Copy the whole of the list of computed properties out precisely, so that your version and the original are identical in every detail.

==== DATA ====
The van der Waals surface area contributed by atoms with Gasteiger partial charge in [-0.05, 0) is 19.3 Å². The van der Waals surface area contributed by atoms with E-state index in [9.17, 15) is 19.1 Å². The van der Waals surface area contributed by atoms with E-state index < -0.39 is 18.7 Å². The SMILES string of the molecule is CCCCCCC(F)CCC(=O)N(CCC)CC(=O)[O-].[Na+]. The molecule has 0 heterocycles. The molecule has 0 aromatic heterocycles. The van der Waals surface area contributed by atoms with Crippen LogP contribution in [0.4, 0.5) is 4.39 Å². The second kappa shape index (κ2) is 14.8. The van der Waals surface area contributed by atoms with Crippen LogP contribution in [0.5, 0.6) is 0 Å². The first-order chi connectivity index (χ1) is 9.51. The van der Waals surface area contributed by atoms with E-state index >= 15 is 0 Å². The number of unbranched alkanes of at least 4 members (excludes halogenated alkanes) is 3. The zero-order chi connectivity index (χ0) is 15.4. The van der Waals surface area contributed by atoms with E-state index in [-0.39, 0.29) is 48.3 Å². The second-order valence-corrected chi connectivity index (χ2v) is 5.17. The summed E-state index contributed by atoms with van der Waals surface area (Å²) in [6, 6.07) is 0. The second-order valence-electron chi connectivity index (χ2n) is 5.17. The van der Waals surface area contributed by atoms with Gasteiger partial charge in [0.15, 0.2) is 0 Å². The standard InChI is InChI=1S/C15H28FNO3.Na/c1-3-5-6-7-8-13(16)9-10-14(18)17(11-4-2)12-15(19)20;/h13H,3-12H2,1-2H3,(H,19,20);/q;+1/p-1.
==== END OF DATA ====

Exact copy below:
The van der Waals surface area contributed by atoms with Gasteiger partial charge in [-0.05, 0) is 19.3 Å². The van der Waals surface area contributed by atoms with E-state index in [9.17, 15) is 19.1 Å². The van der Waals surface area contributed by atoms with E-state index < -0.39 is 18.7 Å². The SMILES string of the molecule is CCCCCCC(F)CCC(=O)N(CCC)CC(=O)[O-].[Na+]. The molecule has 0 heterocycles. The molecule has 0 aromatic heterocycles. The van der Waals surface area contributed by atoms with Crippen LogP contribution in [0.4, 0.5) is 4.39 Å². The second kappa shape index (κ2) is 14.8. The van der Waals surface area contributed by atoms with Crippen LogP contribution in [0.5, 0.6) is 0 Å². The first-order chi connectivity index (χ1) is 9.51. The van der Waals surface area contributed by atoms with E-state index >= 15 is 0 Å². The number of unbranched alkanes of at least 4 members (excludes halogenated alkanes) is 3. The zero-order chi connectivity index (χ0) is 15.4. The van der Waals surface area contributed by atoms with E-state index in [-0.39, 0.29) is 48.3 Å². The second-order valence-corrected chi connectivity index (χ2v) is 5.17. The summed E-state index contributed by atoms with van der Waals surface area (Å²) in [6, 6.07) is 0. The second-order valence-electron chi connectivity index (χ2n) is 5.17. The van der Waals surface area contributed by atoms with Gasteiger partial charge in [0.15, 0.2) is 0 Å². The standard InChI is InChI=1S/C15H28FNO3.Na/c1-3-5-6-7-8-13(16)9-10-14(18)17(11-4-2)12-15(19)20;/h13H,3-12H2,1-2H3,(H,19,20);/q;+1/p-1.